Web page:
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Wittgenstein on Thinking, Learning and Teaching

Patrick Quinn

Wittgenstein is not generally thought of as a philosopher of education, yet his views on how we think, learn and teach have the potential to contribute significantly to our contemporary understanding of pedagogy. Wittgenstein himself was a lifelong learner whose method consisted of thinking intensely about a wide range of topics, including not only the philosophy of language, logic and mathematics but also architecture, music, ethics, religion, culture and psychoanalysis. He then shared his observations and conclusions with his students as a way of teaching them how to think and learn for themselves, and his personification of the learner-teacher deeply impressed those who witnessed his pedagogical performances during his ‘lectures’. This study presents a detailed exploration of Wittgenstein’s legacy as an educationalist, now accessible to us through the extensive published collections of his thoughts on the subject.
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Introduction Uncertain Beginnings

← xx | 1 → INTRODUCTION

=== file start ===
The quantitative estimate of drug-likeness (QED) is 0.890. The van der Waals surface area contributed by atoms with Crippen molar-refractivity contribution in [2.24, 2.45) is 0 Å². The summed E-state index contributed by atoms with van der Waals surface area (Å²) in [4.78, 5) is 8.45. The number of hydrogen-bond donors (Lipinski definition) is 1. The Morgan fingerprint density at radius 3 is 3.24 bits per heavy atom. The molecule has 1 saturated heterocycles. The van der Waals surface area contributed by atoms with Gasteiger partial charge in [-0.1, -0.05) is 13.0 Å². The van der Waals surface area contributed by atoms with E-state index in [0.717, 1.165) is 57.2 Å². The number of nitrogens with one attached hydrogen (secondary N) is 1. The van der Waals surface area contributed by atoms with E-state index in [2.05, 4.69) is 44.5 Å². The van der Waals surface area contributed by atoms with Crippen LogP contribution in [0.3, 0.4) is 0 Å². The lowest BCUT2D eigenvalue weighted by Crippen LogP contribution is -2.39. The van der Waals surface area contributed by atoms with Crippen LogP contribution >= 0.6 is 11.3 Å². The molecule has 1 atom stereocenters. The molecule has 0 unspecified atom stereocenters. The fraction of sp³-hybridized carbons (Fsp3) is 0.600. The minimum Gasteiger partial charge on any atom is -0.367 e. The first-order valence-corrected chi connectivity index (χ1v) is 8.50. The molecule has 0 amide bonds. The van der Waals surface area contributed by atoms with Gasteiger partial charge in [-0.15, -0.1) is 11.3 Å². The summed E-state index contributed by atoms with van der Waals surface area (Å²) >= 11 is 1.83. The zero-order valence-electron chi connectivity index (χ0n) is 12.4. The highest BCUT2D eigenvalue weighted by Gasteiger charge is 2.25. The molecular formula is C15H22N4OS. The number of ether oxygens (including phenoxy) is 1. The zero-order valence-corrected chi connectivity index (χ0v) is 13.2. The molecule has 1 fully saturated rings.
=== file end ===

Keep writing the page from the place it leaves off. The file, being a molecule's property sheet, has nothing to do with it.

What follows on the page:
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Wittgenstein’s decision to become a teacher shocked many of those who knew him, including his family. His sister Hermine found it very difficult to accept initially until her brother told her in oblique language that teaching would help him to cope with the inner turbulence which he was then experiencing.1 He had changed a great deal since the beginning of the war (World War I), she wrote in her memoir, and wanted to give away all the wealth which he had inherited on his father’s death.2 Wittgenstein’s choice of such a ‘completely ordinary occupation’ as elementary school teaching ← 1 | 2 → did not make sense to Hermine (nor presumably to his other siblings), given her brother’s high level of intelligence and distinguished research record first at the University of Manchester and then at Trinity College Cambridge prior to 1914. However, when he told her that teaching provided him with respite from his own inner turbulence since, as he put it, he was like someone just about managing to stay on his feet during a violent storm, she accepted his decision and later came to regard him as a wonderful teacher, which indeed he turned out to be.3 In fact, Wittgenstein’s state of psychological turbulence, of which Bertrand Russell was well aware due to their conversations in Cambridge (Wittgenstein arrived there in 1911), was evident before World War I and is documented in 1913 (possibly around Christmas of that year, according to Brian McGuinness)4 by Wittgenstein himself in a letter to...

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